As retirement plan researchers can tell you, unclaimed employer match money is not a new phenomenon. But what's interesting is that one of the very mechanisms for encouraging participation in retirement savings plans may have inadvertently exacerbated the problem.
By the end of 2013, about 65 percent of companies reported having auto-enrollment programs, in which employees are automatically defaulted into a plan with an option to opt out, a feature that became increasingly widespread after passage of the Pension Protection Act in 2006, which provided safeguards for employers that adopted it. (Before the law passed, an estimated 20 percent of employers had retirement plans with auto enrollment; the number has more than tripled since.)
But the default contribution rate for most of those plans remains at 3 percent, the amount many companies adopted when they first added the feature—well below the 10 to 15 percent of annual income that advisors often recommend savers set aside for retirement.
"That's what was written into the code as the example, and suddenly everyone else was doing it. It was the herd mentality," said Rob Austin, director of retirement research at Aon Hewitt. Its latest report found more than 6 in 10 companies had a default contribution rate of 3 percent or less in 2013.
Meanwhile, most employers with matches offer 50 to 100 percent of as much as 6 percent of an employee's salary. "The problem that we have is often people are defaulted into rates that don't take full advantage of the match," said Robyn Credico, senior consultant at Towers Watson, a global professional services firm. "And we know most people don't do much once they default. So automatically they're missing out."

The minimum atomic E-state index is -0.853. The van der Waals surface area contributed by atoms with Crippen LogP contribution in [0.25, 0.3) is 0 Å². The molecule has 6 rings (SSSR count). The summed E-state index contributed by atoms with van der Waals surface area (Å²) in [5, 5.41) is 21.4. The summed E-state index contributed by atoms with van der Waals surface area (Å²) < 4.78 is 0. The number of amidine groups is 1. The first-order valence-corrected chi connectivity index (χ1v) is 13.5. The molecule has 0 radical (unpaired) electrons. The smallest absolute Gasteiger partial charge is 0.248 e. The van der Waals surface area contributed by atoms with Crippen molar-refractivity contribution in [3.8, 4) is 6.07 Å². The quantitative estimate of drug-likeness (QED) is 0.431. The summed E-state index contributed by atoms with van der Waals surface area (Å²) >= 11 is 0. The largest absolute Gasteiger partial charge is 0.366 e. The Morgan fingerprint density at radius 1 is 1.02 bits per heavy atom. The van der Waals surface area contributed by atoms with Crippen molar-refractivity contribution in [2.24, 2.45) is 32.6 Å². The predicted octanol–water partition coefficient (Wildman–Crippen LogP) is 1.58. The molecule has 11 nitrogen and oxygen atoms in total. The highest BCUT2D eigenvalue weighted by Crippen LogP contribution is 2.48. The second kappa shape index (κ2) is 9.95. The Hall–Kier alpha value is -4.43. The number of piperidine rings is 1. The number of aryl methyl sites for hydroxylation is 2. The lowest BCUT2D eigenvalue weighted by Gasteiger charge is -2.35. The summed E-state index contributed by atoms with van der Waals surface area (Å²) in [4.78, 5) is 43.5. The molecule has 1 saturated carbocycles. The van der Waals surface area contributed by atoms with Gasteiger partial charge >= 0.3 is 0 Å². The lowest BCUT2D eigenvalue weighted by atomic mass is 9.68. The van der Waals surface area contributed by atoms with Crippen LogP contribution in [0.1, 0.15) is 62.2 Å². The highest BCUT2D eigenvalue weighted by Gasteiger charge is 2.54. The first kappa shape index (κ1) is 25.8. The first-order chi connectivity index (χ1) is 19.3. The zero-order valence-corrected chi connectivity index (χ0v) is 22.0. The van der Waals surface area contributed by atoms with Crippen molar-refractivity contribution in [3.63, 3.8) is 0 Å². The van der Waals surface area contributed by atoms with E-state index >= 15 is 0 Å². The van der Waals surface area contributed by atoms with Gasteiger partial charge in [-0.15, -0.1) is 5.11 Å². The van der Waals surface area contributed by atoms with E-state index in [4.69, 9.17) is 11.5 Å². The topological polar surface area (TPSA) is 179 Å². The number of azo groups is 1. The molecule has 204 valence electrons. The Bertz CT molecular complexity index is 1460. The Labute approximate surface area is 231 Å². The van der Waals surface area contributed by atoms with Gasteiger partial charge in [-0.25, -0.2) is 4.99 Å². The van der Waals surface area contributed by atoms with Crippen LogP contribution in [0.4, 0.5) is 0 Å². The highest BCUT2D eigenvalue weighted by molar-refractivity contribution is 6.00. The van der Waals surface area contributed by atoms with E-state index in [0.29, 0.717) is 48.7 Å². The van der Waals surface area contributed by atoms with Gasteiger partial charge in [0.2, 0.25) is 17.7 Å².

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In the last few years, employers have begun taking steps to combat the inertia effect.
Fifty-seven percent of plans that automatically enroll participants also default employees into automatic escalation programs that increase employee contributions annually. That's up from 45 percent of plans in 2011, according to Aon Hewitt.
The plans typically increase contributions by 1 percentage point a year until they reach a cap—and Austin said the cut-off level has been climbing in recent years in an effort to boost employee savings rates. About one-third of companies that offer auto-escalation programs now increase contributions up to 10 percent of employees' salaries, and some have caps that are even higher.
"The theory is that if you turn people off when they hit 6 percent, it sends the message that that's enough to save, and it probably isn't for most people," said Austin, adding that some auto-increase programs now continue until employees hit the maximum they can contribute per year. That's $18,000 this year for a 401(k).
Some companies have also begun raising the default contribution rates in their auto-enrollment programs—sometimes to 10 or even 15 percent, said Austin, "though that's more the exception than the norm."
There's one simple reason for that. "Cost is a big barrier for companies," he said.
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